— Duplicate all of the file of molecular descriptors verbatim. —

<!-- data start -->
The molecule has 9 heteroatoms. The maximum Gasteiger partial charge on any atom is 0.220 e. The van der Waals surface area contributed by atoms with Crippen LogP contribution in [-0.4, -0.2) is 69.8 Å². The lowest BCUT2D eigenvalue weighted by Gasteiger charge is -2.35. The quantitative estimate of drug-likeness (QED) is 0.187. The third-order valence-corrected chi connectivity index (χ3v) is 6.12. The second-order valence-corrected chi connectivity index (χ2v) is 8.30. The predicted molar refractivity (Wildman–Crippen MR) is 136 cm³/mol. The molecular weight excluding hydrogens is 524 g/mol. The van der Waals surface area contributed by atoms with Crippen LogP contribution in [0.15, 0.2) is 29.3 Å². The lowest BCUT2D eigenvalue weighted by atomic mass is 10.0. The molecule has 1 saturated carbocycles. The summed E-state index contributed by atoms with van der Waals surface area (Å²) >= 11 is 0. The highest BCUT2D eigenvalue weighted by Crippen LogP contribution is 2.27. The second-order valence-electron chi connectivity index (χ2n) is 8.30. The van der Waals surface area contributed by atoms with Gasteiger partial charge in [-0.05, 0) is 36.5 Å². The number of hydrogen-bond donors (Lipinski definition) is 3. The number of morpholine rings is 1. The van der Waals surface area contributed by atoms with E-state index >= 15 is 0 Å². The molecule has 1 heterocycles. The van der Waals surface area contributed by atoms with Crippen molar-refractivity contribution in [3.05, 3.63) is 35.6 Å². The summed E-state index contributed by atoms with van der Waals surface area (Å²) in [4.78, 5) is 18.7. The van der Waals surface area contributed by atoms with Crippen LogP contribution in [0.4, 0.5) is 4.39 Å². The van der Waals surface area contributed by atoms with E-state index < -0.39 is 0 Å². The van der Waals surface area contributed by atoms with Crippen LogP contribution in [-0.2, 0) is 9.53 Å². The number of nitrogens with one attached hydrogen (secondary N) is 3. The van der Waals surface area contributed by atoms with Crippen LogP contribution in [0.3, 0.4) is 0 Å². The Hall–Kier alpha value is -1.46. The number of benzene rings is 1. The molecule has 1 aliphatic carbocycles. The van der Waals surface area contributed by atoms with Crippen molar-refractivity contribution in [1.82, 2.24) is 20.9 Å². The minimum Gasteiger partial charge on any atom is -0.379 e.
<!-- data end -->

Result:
The molecule has 9 heteroatoms. The maximum Gasteiger partial charge on any atom is 0.220 e. The van der Waals surface area contributed by atoms with Crippen LogP contribution in [-0.4, -0.2) is 69.8 Å². The lowest BCUT2D eigenvalue weighted by Gasteiger charge is -2.35. The quantitative estimate of drug-likeness (QED) is 0.187. The third-order valence-corrected chi connectivity index (χ3v) is 6.12. The second-order valence-corrected chi connectivity index (χ2v) is 8.30. The predicted molar refractivity (Wildman–Crippen MR) is 136 cm³/mol. The molecular weight excluding hydrogens is 524 g/mol. The van der Waals surface area contributed by atoms with Crippen LogP contribution in [0.15, 0.2) is 29.3 Å². The lowest BCUT2D eigenvalue weighted by atomic mass is 10.0. The molecule has 1 saturated carbocycles. The summed E-state index contributed by atoms with van der Waals surface area (Å²) >= 11 is 0. The highest BCUT2D eigenvalue weighted by Crippen LogP contribution is 2.27. The second-order valence-electron chi connectivity index (χ2n) is 8.30. The van der Waals surface area contributed by atoms with Gasteiger partial charge in [-0.05, 0) is 36.5 Å². The number of hydrogen-bond donors (Lipinski definition) is 3. The number of morpholine rings is 1. The van der Waals surface area contributed by atoms with E-state index >= 15 is 0 Å². The molecule has 1 heterocycles. The van der Waals surface area contributed by atoms with Crippen molar-refractivity contribution in [3.05, 3.63) is 35.6 Å². The summed E-state index contributed by atoms with van der Waals surface area (Å²) in [4.78, 5) is 18.7. The van der Waals surface area contributed by atoms with Crippen LogP contribution in [0.4, 0.5) is 4.39 Å². The van der Waals surface area contributed by atoms with E-state index < -0.39 is 0 Å². The van der Waals surface area contributed by atoms with Crippen LogP contribution in [-0.2, 0) is 9.53 Å². The number of nitrogens with one attached hydrogen (secondary N) is 3. The van der Waals surface area contributed by atoms with Crippen LogP contribution in [0.3, 0.4) is 0 Å². The Hall–Kier alpha value is -1.46. The number of benzene rings is 1. The molecule has 1 aliphatic carbocycles. The van der Waals surface area contributed by atoms with Crippen molar-refractivity contribution in [1.82, 2.24) is 20.9 Å². The minimum Gasteiger partial charge on any atom is -0.379 e.